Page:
Declaring War on Mosquitoes | DIY Wine Bottle Tiki Torch
I can’t stand mosquitoes. Sure … I get that they serve some purpose in the greater ecosystem, but as Brownie often asks me, I’m sometimes left wondering too – “Why did God ever create mosquitoes?!?”
And I know that I’m not alone. So today’s post is on how-to-make a DIY wine bottle tiki torch – one way to combat mosquitoes, in a pretty stylish way.
Materials Needed to Make a Wine Bottle Tiki Torch
This project couldn’t be easier and when you do the math, it’s pretty cheap too. Regardless, from a design perspective I find wine bottle tiki torches a lot more attractive and interesting to look at than the store-bought versions. And nothing against Hawaii … I’d love to visit there someday, but I’m not always in the mood to go to a luau. I’m just sayin’. (NOTE: SINCE I ORIGINALLY DID THIS POST I FOUND AN EVEN EASIER WAY TO MAKE A WINE BOTTLE TIKI TORCH! LOOK FOR THAT UPDATE JUST ABOVE MY SIGNATURE LINE BELOW.)
So here’s what you’ll need…
- Repurposed Wine Bottle: Not only is it free, having a glass of your favorite vino while making your tiki torches may make it more fun. Just don’t drink too much … you are playing with fire for cryin’ out loud!
- Wick: You can buy a set of 2 replacement wicks for about $3 bucks. Note, make sure to buy wicks that are ½” in diameter … otherwise they will be too thin and will slip right through the coupling.
- Coupling or Connector: I used a ½” x ¾” reducing connector. However, folks from other posts I saw claimed to use a ½” x ⅜” copper coupling … but they didn’t fit most of my bottles. I guess which is best for you depends on the size of the mouth of your wine bottle.
- Thread Sealant Tape: While you’re in the plumbing aisle grab some thread sealant tape. This is what you’ll wrap around the end of the coupling that goes into the mouth of the wine bottle … making sure that you get a good seal.
- Pea Gravel: So that you don’t have to fill your wine bottle entirely with fuel, I’d recommend that you put pea gravel at the bottom … or some other similar material, It will displace some of the fuel, while also raising it up to reach the wick. Besides it’s functional value, the pea gravel is also cool to look at through the wine bottle.
- Citronella Torch Fuel: Finally, you’ll need some fuel. I couldn’t find it in time to do this post, but next time I’ll use Firefly’s Non-Toxic, Citronella Tiki Torch Fuel. It’s eco-friendly and from what I understand it’s odorless and doesn’t give off the typical black smoke that other tiki torch fuels do.
Instructions on How to Make a Wine Bottle Tiki Torch
This is one of those DIY projects that takes more time to gather all your materials than it does to do the project itself. Here’s all you have to do:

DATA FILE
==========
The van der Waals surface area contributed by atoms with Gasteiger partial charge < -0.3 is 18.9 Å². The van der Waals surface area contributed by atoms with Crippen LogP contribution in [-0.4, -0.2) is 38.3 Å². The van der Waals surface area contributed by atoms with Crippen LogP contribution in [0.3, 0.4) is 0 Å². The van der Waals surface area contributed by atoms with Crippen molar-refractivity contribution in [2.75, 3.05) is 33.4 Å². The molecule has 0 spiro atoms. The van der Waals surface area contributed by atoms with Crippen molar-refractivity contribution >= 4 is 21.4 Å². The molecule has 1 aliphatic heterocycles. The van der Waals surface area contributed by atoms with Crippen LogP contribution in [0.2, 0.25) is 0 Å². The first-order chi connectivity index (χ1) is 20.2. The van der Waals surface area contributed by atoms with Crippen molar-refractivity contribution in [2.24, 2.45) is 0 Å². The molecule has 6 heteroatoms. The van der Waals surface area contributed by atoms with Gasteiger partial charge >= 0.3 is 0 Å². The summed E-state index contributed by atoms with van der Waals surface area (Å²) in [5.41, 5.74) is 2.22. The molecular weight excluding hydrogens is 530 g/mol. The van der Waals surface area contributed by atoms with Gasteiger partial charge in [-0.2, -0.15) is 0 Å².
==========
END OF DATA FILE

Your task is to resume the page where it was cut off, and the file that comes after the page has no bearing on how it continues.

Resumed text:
- Prep Your Wine Bottle: At the very least you should wash out your wine bottle … and if you want a cleaner look, remove the label too. I initially used Goo Gone (Britt would suggest a drop or two of lemon essential oils) followed by some sort of scraper. But that was still really messy and a pain to do. So I found this incredibly easy way to pull off labels by simply soaking the bottle in water and dish soap. Although the labels of some of my wine bottles still required a little bit of elbow grease, I’ll never do it any other way. Check it out on instructables.com.
- Add the Pea Gravel: Again, if you want to minimize the amount of fuel you’ll use, fill the wine bottle about ⅓ of the way up with pea gravel. Or if you want to be fancy, you could use marbles or crafting pebbles. I didn’t…I used white pea gravel. But fancy or not, it was definitely more convenient since I could just scoop some off the ground near our chicken coop.
- Wrap the Coupling: Insert the connector (or coupling) into the mouth of your wine bottle to see which end has the snuggest fit. Wrap that end with the thread sealant tape. Keep wrapping until the coupling is really snug when you stick it into the wine bottle. If you don’t … smoke could be drawn into your bottle … and you don’t want that.
- Fill the Wine Bottle with Fuel: Remove the wrapped coupling from the wine bottle and fill the bottle with fuel … just up to about where the bottle narrows.
- Insert the Wick: Insert the wick into the wide end of the wrapped coupling. You may have to squeeze the end of the wick together and twist it a bit to get it through the narrow end. Pull about ¼” of the wick out of the coupling. Then simply insert the wick and coupling into your wine bottle … and let the wick soak up the fuel before lighting.
- Light ‘Er Up: Now all that’s left is to light your wine bottle tiki torch and watch those skeeters skadattle … or at least away from where you’ll be hanging out.
So there you have it … how to make a wine bottle tiki torch. Hopefully yours will help you combat those nasty mosquitoes. After all, you can’t redeem very much ground if you’re sitting inside licking your wounds … err, mosquito bites.
[UPDATE: So after all of that, I’ve found this handy dandy set of 6 ceramic wine bottle cork dealios … each with a 10″ wick. Man, do I wish I had thought of this first and invented them myself. Anyway, I’ve not used them yet, so I can’t vouch for them. But the next time I make wine bottle tiki torches I’m certainly going to try them out!]
Take care friends,
Affiliate Disclosure: In case you’re wondering, none of these brands/companies paid me to include their products in this post. They are simply products that I used. That’s it. However, in full disclosure, RYG may earn a small commission from qualifying purchases when links take you to Amazon.com. Learn more…
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